The Oxford Dictionary of Christian Art and Architecture (2 ed.)

Reference type:
Subject Reference
Current Version:
2013
Subject:
Art & Architecture, Religion
Length:
306 words

... (Hawksmore), Nicholas ( 1661–1736 ), was Wren 's assistant from c . 1679 , first as a clerk, and after c . 1682 on architectural projects, notably the rebuilding of the City churches destroyed in the Fire of London in 1666 . From 1691 he was Wren's assistant on the rebuilding of St Paul's Cathedral. The 1711 Act for the Building of Fifty New Churches, which was to provide churches for new areas of London, appointed Hawksmoor as one of the surveyors (he was later joined briefly by Gibbs ). For this project he designed six large churches, all...

Hawksmoor, Nicholas

Hawksmoor, Nicholas   Quick reference

Oxford Dictionary of English (3 ed.)

Reference type:
English Dictionary
Current Version:
2015
Subject:
English Dictionaries and Thesauri
Length:
50 words
Hawksmoor, Nicholas

Hawksmoor, Nicholas   Reference library

The New Zealand Oxford Dictionary

Reference type:
English Dictionary
Current Version:
2005
Subject:
English Dictionaries and Thesauri
Length:
40 words
Nicholas Hawksmoor

Nicholas Hawksmoor  

Reference type:
Overview Page
(1661–1736).One of the two most imaginative English Baroque architects (the other was Vanbrugh), he worked with Wren, notably on the Chelsea Hospital, St Paul's Cathedral, and the City Churches, all ...
Historic Churches

Historic Churches   Quick reference

David Hey

The Oxford Companion to Local and Family History (2 ed.)

Reference type:
Subject Reference
Current Version:
2009
Subject:
History, Local and Family History
Length:
5,420 words
Publisher:
Oxford University Press

...were deliberately designed to look medieval and many old buildings were ‘improved’ with new Gothic features. The use of Classical architecture for parish churches is largely restricted to the later 17th, 18th, and early 19th centuries. After the Fire of London ( 1666 ) Wren and Hawksmoor built a remarkable series of churches, whose designs influenced builders in other towns and in parts of the countryside where new accommodation was needed or where a great landowner rebuilt a church on his estate. In the Victorian period such estate churches were invariably...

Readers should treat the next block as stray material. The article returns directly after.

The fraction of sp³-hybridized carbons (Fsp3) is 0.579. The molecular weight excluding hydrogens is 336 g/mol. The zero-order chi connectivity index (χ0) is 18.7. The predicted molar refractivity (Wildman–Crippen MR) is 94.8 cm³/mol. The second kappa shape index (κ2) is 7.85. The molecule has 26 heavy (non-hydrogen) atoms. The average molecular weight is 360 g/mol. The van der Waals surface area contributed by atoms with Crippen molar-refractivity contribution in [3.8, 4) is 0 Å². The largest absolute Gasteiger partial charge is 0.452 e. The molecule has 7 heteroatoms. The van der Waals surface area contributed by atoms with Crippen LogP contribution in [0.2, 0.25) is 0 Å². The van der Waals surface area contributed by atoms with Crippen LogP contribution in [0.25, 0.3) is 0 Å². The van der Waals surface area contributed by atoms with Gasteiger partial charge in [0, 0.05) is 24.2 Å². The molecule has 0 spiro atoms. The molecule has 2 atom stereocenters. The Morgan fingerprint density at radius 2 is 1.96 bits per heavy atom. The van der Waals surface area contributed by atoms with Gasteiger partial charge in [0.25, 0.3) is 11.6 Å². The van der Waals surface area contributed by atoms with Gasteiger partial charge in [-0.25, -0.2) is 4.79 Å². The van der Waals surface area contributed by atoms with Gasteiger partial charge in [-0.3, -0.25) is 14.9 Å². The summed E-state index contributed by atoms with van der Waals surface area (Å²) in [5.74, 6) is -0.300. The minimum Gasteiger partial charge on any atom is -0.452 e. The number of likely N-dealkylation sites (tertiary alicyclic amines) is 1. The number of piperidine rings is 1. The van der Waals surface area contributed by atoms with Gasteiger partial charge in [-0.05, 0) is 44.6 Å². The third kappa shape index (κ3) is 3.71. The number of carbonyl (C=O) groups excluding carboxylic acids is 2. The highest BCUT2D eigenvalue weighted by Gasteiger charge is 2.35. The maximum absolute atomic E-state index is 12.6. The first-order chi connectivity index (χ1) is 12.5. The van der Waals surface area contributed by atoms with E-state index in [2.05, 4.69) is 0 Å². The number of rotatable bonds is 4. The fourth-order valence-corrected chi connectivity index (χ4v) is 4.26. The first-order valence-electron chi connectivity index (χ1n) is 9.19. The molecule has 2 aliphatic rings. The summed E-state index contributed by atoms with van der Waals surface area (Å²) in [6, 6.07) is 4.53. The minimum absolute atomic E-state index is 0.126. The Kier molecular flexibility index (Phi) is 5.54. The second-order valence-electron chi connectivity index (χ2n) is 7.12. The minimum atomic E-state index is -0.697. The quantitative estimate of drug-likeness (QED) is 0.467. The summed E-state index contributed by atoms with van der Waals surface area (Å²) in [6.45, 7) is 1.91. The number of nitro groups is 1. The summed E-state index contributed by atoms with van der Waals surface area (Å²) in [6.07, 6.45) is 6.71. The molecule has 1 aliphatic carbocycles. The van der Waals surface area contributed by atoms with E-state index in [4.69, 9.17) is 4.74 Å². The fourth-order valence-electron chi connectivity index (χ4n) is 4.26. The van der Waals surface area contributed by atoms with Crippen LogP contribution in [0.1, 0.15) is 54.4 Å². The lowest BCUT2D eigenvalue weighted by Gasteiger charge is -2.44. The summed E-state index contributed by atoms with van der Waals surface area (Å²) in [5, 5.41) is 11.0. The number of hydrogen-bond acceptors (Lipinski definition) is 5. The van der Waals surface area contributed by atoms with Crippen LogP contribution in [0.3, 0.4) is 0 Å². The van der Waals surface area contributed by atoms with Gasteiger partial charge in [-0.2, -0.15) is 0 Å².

John James

John James  

Reference type:
Overview Page
 (c.1673–1746) English architect.He became a master carpenter and from 1701 designed a number of houses. As Hawksmoor’s associate, he worked at Greenwich (1705–46), and on four churches built under ...
Kerry John Downes

Kerry John Downes  

Reference type:
Overview Page
(1930– ).English architectural historian. Specializing in English Baroque architecture, he made a significant contribution with his works on Hawksmoor, Vanbrugh, and Wren. He has also written ...
3rd earl of Carlisle, Charles Howard

3rd earl of Carlisle, Charles Howard  

(1669–1738).Though twice 1st lord of the Treasury, Carlisle's political career was inconsequential, and his lasting achievement was the building of Castle Howard. He succeeded to the earldom in 1692. ...
William Talman

William Talman  

Reference type:
Overview Page
(1650–1719).English gentle-man-architect. He rose to eminence during the Restoration period and became Comptroller of the Works to King William III (1689–1702) in 1689. He designed several large ...
George Browne

George Browne  

Reference type:
Overview Page
(1811–85).Belfast-born architect who worked in Canada from 1830. His best-known works are the Church of St George, Kingston, Ontario (1859), a variant on Gibbs's St Martin-in-the-Fields, and the City ...
gate lodges

gate lodges  

Reference type:
Overview Page
Buildings to house a gate-keeper at the entrance to a country house. Although found elsewhere in Europe, the lodge is essentially a British building type, both in quantity and quality.[...]
Hugh May

Hugh May  

Reference type:
Overview Page
 (1621–84) English architect.Thanks to his royal connections, May entered the Office of Works (1660) and worked on restoring palaces, particularly Windsor Castle, after the Restoration. He designed ...
Venetian window

Venetian window  

Reference type:
Overview Page
Subject:
Archaeology
[De]A window having three apertures, of which the central one is much larger than the lateral ones, separated from one another by slender piers.
Jan Blažej Santini-Aichel

Jan Blažej Santini-Aichel  

Reference type:
Overview Page
(1677–1723).Born in Prague, he was one of the most original and inventive architects of C18 Bohemia. He mingled Baroque and Gothic styles, as at the Church of the Assumption at Sedlec (1701–6), the ...

View: